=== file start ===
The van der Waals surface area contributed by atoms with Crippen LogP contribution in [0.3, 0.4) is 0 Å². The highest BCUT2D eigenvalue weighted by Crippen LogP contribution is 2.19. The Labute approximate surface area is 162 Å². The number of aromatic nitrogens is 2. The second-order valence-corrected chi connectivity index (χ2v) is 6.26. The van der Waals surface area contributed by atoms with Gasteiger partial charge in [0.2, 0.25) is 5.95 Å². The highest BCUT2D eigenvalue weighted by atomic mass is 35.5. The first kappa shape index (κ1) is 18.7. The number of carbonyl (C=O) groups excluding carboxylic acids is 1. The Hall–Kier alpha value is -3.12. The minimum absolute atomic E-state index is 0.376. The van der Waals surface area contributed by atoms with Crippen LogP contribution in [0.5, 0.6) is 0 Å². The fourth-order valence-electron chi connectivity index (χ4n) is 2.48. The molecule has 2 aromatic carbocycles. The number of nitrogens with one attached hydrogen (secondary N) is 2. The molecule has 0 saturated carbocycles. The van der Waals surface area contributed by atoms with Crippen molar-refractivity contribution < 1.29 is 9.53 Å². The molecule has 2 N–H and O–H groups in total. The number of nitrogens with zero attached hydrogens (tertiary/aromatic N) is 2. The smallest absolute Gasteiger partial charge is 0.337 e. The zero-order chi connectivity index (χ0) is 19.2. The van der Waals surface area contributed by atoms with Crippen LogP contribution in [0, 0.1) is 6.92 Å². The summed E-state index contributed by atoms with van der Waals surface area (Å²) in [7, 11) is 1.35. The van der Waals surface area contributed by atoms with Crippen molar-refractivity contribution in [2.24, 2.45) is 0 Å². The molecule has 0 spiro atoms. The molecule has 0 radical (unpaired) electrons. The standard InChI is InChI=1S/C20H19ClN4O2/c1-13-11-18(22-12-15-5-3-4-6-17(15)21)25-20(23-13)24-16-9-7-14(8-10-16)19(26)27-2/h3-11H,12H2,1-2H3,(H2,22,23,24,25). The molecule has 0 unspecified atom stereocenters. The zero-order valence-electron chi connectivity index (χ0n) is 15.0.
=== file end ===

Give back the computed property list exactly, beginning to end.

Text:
The van der Waals surface area contributed by atoms with Crippen LogP contribution in [0.3, 0.4) is 0 Å². The highest BCUT2D eigenvalue weighted by Crippen LogP contribution is 2.19. The Labute approximate surface area is 162 Å². The number of aromatic nitrogens is 2. The second-order valence-corrected chi connectivity index (χ2v) is 6.26. The van der Waals surface area contributed by atoms with Gasteiger partial charge in [0.2, 0.25) is 5.95 Å². The highest BCUT2D eigenvalue weighted by atomic mass is 35.5. The first kappa shape index (κ1) is 18.7. The number of carbonyl (C=O) groups excluding carboxylic acids is 1. The Hall–Kier alpha value is -3.12. The minimum absolute atomic E-state index is 0.376. The van der Waals surface area contributed by atoms with Crippen LogP contribution in [0.5, 0.6) is 0 Å². The fourth-order valence-electron chi connectivity index (χ4n) is 2.48. The molecule has 2 aromatic carbocycles. The number of nitrogens with one attached hydrogen (secondary N) is 2. The molecule has 0 saturated carbocycles. The van der Waals surface area contributed by atoms with Crippen molar-refractivity contribution < 1.29 is 9.53 Å². The molecule has 2 N–H and O–H groups in total. The number of nitrogens with zero attached hydrogens (tertiary/aromatic N) is 2. The smallest absolute Gasteiger partial charge is 0.337 e. The zero-order chi connectivity index (χ0) is 19.2. The van der Waals surface area contributed by atoms with Crippen LogP contribution in [0, 0.1) is 6.92 Å². The summed E-state index contributed by atoms with van der Waals surface area (Å²) in [7, 11) is 1.35. The van der Waals surface area contributed by atoms with Crippen molar-refractivity contribution in [2.24, 2.45) is 0 Å². The molecule has 0 spiro atoms. The molecule has 0 radical (unpaired) electrons. The standard InChI is InChI=1S/C20H19ClN4O2/c1-13-11-18(22-12-15-5-3-4-6-17(15)21)25-20(23-13)24-16-9-7-14(8-10-16)19(26)27-2/h3-11H,12H2,1-2H3,(H2,22,23,24,25). The molecule has 0 unspecified atom stereocenters. The zero-order valence-electron chi connectivity index (χ0n) is 15.0.